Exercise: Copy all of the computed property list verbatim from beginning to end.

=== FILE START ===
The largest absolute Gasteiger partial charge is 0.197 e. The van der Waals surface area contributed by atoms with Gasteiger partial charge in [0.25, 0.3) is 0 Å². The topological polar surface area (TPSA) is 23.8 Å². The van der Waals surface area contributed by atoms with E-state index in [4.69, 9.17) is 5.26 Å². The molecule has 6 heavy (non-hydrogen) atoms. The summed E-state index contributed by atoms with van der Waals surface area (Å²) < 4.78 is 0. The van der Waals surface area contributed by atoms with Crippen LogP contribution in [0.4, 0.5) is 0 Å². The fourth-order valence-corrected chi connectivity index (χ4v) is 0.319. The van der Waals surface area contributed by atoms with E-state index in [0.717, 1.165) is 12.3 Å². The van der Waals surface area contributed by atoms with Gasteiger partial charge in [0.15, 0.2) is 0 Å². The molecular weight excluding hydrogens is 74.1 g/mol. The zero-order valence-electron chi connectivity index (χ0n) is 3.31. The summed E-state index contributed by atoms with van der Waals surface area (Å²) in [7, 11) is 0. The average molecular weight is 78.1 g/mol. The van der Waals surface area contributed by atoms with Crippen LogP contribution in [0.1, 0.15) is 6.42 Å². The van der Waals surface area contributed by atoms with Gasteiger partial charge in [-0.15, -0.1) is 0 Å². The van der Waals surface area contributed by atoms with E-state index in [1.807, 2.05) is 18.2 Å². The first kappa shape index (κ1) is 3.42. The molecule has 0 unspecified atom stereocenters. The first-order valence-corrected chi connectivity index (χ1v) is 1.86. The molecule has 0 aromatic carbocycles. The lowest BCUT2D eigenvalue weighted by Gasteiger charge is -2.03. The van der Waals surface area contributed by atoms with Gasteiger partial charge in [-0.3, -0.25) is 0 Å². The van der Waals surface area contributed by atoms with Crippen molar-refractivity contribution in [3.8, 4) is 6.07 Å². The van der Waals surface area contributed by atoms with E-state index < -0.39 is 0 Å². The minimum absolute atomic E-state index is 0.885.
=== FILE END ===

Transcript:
The largest absolute Gasteiger partial charge is 0.197 e. The van der Waals surface area contributed by atoms with Gasteiger partial charge in [0.25, 0.3) is 0 Å². The topological polar surface area (TPSA) is 23.8 Å². The van der Waals surface area contributed by atoms with E-state index in [4.69, 9.17) is 5.26 Å². The molecule has 6 heavy (non-hydrogen) atoms. The summed E-state index contributed by atoms with van der Waals surface area (Å²) < 4.78 is 0. The van der Waals surface area contributed by atoms with Crippen LogP contribution in [0.4, 0.5) is 0 Å². The fourth-order valence-corrected chi connectivity index (χ4v) is 0.319. The van der Waals surface area contributed by atoms with E-state index in [0.717, 1.165) is 12.3 Å². The van der Waals surface area contributed by atoms with Gasteiger partial charge in [0.15, 0.2) is 0 Å². The molecular weight excluding hydrogens is 74.1 g/mol. The zero-order valence-electron chi connectivity index (χ0n) is 3.31. The summed E-state index contributed by atoms with van der Waals surface area (Å²) in [7, 11) is 0. The average molecular weight is 78.1 g/mol. The van der Waals surface area contributed by atoms with Crippen LogP contribution in [0.1, 0.15) is 6.42 Å². The van der Waals surface area contributed by atoms with Gasteiger partial charge in [-0.15, -0.1) is 0 Å². The van der Waals surface area contributed by atoms with E-state index in [1.807, 2.05) is 18.2 Å². The first kappa shape index (κ1) is 3.42. The molecule has 0 unspecified atom stereocenters. The first-order valence-corrected chi connectivity index (χ1v) is 1.86. The molecule has 0 aromatic carbocycles. The lowest BCUT2D eigenvalue weighted by Gasteiger charge is -2.03. The van der Waals surface area contributed by atoms with Gasteiger partial charge in [-0.3, -0.25) is 0 Å². The van der Waals surface area contributed by atoms with Crippen molar-refractivity contribution in [3.8, 4) is 6.07 Å². The van der Waals surface area contributed by atoms with E-state index < -0.39 is 0 Å². The minimum absolute atomic E-state index is 0.885.